Posted on May 17th, 2016
Is writer's block a real thing?
People who don't write for a living are the only ones who really can afford to be stymied by writer's block, to be rendered paralyzed, unable to put word to paper or keystroke to screen. But in my experience, those whose livelihoods depend upon their spitting words out with regularity don't buy into the concept of writer's block; we tend to view that phenomenon as a luxury that we simply can't afford. (And, being writers, there are LOTS of things we simply can't afford.)
That's not to say that professional writers don't get stuck staring at empty pages or screens. It happens to us all the time. Mark Twain himself got stuck all the time; he famously squirreled away manuscripts for up to months at a time when he encountered what seemed like insurmountable obstacles.
But writers who HAVE to write to pay the bills develop and rely on strategies for unblocking the blockage.
Sure, we indulge our paralysis for a while. We drink more coffee, watch stuff on YouTube, check Facebook, eat a handful of peanut M&Ms and then another and... well, so now that bag of M&Ms is gone so we need something salty.... But at some point, when we're stuffed and there's nothing left to snack on, push comes to shove and we make ourselves write.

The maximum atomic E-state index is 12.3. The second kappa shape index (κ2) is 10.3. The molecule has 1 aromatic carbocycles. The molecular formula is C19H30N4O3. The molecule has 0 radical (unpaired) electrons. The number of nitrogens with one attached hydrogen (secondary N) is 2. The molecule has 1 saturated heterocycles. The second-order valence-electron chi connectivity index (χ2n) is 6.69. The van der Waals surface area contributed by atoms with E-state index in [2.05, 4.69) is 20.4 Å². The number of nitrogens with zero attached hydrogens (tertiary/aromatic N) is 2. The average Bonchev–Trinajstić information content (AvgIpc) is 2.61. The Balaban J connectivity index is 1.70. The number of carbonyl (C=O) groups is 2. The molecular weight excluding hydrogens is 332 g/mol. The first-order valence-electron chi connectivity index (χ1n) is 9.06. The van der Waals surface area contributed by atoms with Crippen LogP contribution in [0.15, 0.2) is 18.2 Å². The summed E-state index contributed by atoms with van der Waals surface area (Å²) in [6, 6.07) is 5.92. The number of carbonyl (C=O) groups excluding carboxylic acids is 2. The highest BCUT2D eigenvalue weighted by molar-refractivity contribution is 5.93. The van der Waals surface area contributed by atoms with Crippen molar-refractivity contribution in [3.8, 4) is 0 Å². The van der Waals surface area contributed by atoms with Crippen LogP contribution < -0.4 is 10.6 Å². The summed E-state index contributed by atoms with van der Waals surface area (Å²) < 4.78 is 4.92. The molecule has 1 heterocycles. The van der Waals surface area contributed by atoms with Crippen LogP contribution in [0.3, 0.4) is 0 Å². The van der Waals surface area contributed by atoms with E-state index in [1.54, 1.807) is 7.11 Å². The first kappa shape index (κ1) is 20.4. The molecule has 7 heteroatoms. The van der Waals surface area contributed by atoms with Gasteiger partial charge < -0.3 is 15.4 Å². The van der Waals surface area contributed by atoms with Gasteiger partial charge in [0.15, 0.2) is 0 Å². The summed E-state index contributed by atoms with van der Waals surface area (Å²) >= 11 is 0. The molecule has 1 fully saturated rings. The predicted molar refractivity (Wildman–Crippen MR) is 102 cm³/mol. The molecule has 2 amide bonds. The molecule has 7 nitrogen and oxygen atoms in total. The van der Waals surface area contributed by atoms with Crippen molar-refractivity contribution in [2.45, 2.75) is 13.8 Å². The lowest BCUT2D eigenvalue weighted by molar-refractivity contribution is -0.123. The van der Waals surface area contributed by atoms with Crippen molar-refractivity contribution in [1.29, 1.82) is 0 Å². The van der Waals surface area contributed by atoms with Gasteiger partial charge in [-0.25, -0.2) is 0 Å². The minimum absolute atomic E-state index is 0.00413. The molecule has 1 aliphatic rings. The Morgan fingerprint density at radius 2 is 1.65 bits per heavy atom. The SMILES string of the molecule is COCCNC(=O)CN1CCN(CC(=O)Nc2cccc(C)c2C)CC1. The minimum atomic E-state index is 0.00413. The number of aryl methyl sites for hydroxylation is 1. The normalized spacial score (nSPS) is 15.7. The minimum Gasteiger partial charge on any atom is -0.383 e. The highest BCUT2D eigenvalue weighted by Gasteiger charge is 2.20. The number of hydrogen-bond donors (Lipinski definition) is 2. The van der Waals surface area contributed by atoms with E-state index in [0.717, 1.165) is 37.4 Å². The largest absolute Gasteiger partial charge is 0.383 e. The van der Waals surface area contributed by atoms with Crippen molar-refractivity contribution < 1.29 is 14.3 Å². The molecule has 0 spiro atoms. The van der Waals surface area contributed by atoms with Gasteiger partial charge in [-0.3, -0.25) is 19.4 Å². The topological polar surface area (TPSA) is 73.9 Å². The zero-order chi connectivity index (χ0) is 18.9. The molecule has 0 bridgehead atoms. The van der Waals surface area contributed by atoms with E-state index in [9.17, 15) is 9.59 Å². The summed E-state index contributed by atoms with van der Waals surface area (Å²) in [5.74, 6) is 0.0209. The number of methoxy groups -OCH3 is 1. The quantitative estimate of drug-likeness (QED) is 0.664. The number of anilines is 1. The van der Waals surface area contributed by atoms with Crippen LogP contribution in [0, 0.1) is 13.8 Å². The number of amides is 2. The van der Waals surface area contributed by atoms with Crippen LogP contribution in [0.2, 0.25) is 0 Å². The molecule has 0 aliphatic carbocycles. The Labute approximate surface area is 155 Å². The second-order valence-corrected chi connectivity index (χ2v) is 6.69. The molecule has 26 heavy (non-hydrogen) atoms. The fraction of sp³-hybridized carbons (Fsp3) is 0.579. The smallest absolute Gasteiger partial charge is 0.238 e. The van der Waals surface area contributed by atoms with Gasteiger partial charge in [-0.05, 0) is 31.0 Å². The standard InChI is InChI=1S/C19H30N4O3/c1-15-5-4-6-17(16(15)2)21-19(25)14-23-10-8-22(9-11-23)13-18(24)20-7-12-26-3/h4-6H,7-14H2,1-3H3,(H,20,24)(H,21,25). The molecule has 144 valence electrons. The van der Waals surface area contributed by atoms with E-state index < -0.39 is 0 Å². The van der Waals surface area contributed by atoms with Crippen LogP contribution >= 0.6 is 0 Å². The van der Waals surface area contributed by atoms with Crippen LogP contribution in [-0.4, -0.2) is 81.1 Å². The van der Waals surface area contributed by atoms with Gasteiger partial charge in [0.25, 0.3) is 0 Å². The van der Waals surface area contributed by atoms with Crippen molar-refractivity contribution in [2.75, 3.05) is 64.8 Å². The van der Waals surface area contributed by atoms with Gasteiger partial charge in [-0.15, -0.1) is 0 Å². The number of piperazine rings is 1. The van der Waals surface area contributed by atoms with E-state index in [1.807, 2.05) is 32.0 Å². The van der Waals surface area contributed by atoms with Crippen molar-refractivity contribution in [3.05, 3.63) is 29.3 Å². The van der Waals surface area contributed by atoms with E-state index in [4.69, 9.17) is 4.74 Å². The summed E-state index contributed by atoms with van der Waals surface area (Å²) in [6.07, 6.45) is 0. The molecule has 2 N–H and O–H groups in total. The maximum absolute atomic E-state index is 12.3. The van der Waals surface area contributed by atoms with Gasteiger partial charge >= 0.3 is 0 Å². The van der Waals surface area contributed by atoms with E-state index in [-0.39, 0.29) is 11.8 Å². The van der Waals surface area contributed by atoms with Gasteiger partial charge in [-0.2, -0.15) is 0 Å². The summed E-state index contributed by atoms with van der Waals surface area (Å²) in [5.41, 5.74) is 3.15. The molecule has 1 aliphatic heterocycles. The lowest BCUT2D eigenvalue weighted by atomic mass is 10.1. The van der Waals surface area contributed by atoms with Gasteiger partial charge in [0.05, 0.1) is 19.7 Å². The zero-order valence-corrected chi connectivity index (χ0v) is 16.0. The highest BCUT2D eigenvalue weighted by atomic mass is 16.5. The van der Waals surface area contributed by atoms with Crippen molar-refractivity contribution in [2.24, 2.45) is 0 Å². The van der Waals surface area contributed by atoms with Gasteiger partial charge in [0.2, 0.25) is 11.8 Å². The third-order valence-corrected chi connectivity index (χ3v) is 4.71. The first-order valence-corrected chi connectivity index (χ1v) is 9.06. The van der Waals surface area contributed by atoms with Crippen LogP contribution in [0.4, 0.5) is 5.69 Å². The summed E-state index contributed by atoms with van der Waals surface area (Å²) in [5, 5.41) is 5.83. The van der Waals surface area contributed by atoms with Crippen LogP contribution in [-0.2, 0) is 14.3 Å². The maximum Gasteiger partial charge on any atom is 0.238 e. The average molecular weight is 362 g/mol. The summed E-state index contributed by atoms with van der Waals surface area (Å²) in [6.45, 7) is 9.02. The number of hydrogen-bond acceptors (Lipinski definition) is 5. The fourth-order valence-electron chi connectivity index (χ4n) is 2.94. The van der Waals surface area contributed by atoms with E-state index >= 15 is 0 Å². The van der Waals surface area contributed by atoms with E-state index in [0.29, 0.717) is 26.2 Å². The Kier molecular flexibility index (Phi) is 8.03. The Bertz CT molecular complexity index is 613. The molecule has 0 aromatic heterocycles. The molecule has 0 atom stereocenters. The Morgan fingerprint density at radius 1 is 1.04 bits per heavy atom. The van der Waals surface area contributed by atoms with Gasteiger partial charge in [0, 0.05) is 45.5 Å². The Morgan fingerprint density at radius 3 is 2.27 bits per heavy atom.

A looming deadline, the closer, the better, is the best cure for writer's block that I know of. If that looming deadline comes with a paycheck dangling behind it, the more powerful an antidote it becomes. Having someone in your office space who will notice the rapid depletion of the M&Ms stock, the number of times you comment on their Facebook posts, and the incredibly obscure YouTube videos you've scraped up goes a long way, too.
But for me, the best way to avoid and combat writer's block is simply to write. Write as much as you can, every single day. Always have a zillion projects to juggle, from that Great American Novel you've been plugging away at to that perfect tweet you've been crafting. That way, when you get stuck on one project, you can shift to another, get your juices flowing, and then, freshly inspired, switch back to the one that most needs your attention at the moment. Writing is a habit, a practice that requires practice, and, for writers, it's second nature, almost as central to existence as breathing and going to the bathroom.
Having said that, I acknowledge that some, many, perhaps most people who want to and try to write butt up against writer's block now and then. Do you? How do you handle it? What are your tricks and tips for avoiding writer's block in the first place and for working around it when it rears its stubborn head?